Hey what’s that oil drip coming from under there? Turns out it’s the valve covers. What we didn’t know was that even though they make valve cover gaskets for this engine it’s a cardinal rule to never use them. A lot of scrapped knuckles and Mike has the covers off. They are cleaned up and new silicone is applied. As they are reinstalled a lot of the silicone gets smeared around but we are confident it will succeed. The next day we start it up again and after the shut off we peer under.
Uggg. Here come the oil drips again. The heartache and sorrow follows as the decision to remove the body once more is agreed upon. at this point Mike can remove a body in about 90 minutes, at least we have that bonus. The valve covers are once again removed and super cleaned this time. More cleaning ensues as this really needs to be the latest time. New silicone is applied and with several threats made in the direction of the hummer being left in Albuquerque so we can collect insurance for a stolen vehicle, we wait another night for the proper cure time.
The morning has come, the valve covers are torqued and here comes the body once again. You would think that the third time would be even easier, that’s why you don’t get to do the thinking. The front body mount on the drivers side has decided to take a day off from reality and after 6 hours of attempting to get it right the day is over and so is the week.
Over the weekend Mike successfully and finally gets the mount finished and it’s time to start again. Wait, forgot one thing. Not everything went as planned actually.
While the body was off we discovered that one of the bolt holes for the valve cover actually cracked and a chunk of the hole with half the threads was missing. Mike came up with a solution of genius and the top secret fix worked thankfully.
Now it’s time to start again, the engine is shut down and it’s about damn time, no oil leaks!
The same can’t be said for fuel. Two injectors were cross threaded. Not a horrible disaster but just more delays as we wait for parts to arrive. All fixed and finally we are breathing with relief.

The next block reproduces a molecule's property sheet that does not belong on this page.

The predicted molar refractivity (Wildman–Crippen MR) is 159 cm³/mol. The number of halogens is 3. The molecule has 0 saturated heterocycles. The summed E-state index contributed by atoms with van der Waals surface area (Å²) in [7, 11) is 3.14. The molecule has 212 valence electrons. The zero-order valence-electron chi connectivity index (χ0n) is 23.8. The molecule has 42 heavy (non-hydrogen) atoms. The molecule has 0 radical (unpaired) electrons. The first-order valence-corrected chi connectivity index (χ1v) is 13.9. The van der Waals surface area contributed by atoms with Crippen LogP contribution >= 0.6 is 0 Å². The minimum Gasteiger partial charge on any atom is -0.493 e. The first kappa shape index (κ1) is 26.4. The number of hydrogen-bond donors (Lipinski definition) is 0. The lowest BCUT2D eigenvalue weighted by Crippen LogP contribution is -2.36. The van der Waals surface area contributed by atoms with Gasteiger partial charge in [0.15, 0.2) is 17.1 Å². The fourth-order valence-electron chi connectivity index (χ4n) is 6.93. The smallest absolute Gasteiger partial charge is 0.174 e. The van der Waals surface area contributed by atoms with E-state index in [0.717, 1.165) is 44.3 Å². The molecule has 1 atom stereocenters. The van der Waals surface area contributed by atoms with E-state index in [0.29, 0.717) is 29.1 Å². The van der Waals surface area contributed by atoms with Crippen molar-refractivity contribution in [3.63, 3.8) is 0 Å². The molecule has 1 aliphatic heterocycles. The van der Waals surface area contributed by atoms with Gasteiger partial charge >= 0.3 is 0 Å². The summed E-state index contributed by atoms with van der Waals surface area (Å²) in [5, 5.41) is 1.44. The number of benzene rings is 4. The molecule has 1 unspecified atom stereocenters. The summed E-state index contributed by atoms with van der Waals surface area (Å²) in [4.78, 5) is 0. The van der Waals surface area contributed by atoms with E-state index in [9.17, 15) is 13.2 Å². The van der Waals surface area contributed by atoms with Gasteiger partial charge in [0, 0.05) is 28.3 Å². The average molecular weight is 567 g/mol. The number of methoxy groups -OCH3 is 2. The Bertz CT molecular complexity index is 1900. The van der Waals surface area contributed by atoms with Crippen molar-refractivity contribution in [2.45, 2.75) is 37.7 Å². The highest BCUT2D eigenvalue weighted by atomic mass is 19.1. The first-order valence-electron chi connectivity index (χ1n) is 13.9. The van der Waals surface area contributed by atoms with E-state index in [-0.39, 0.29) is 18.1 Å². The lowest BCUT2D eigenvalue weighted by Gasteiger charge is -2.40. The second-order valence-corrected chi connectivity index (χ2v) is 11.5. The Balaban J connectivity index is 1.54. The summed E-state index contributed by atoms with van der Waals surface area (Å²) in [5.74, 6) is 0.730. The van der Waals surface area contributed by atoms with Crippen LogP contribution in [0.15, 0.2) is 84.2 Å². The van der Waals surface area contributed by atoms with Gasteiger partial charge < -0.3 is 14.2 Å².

We did have a few more issues with timing and another tiny fuel leak but confidence is confirmed and the major stress seems to be going away.
Test driving finally! Put some miles on it and we made it back to the shop! Ya know how they say one bolt can cause the whole space shuttle to crash? Well we had that one bolt. Mike parks and a few mins later a 8” pool of oil is on the ground. Thinking it was his welded bolt he finally admits defeat.
A few phone calls later and new heads and valve covers are on the way. Everything arrives fast and all hands came to help out. Within a couple days the body once again comes off and on and the heads are back on. Here comes the frustrating part. Since we had the original problem of oil leaking we decided to use spreader bars on the valve covers to ensure a good seal. To use those you of course need to use a little bit longer bolt to seat everything.
As we got the bolts together for this final assembly, Mike noticed one bolt was a little bit longer than the others. It turns out that bolt never put pressure down on the valve cover and that is what caused the leak. One bolt was responsible for new heads and a week and a half of work and blood. Yes there was blood involved.
After the last disaster with the roof we decided to try a different method. We used more straps this time and a more balanced lifting process. Still a lot of utterings of get a hammer and just push it harder and it finally rested neatly and evenly. The hood which was a big worry went on like it belonged there. No issues with height from the body lift or anything, like butter!
Disaster again, we step on the brake and the turn signal indicators light up inside. Not a single light works outside including the headlights. A lot of tinkering and new wires and two days later all the lights except the dome lights are nice and sparkly.
Everyone says ya can’t make a race truck pretty. Well we managed to get all the interior trim pieces back in and it still looks beautiful. Except for the ugly unnecessary roll cage, Mike still hates it. Just in time to make our deadline and we are set.
Oh and we added a rear steering system. Stay tuned for that news next!
Finally the engine is complete with the new parts like a new turbo and a brand new high output alternator donated by one of our sponsors, JS Alternators. https://js-alternators.com/https://js-alternators.com/
We got all the strong people we could fine and both of us pushed and heaved the hummer over to the next bay to put the body back on.
Time to hook up wires and all kinds of fluid lines all over the place. Shifter linkage, bleeding brakes and so many other little things were attended to as well.
Finally it’s time to turn the key and after a lot of cranking, noodle scratching, and finding the wire we forgot to hook up, it roared to life. It also leaked coolant somewhere. Here we go with flashlights in search of the mystery.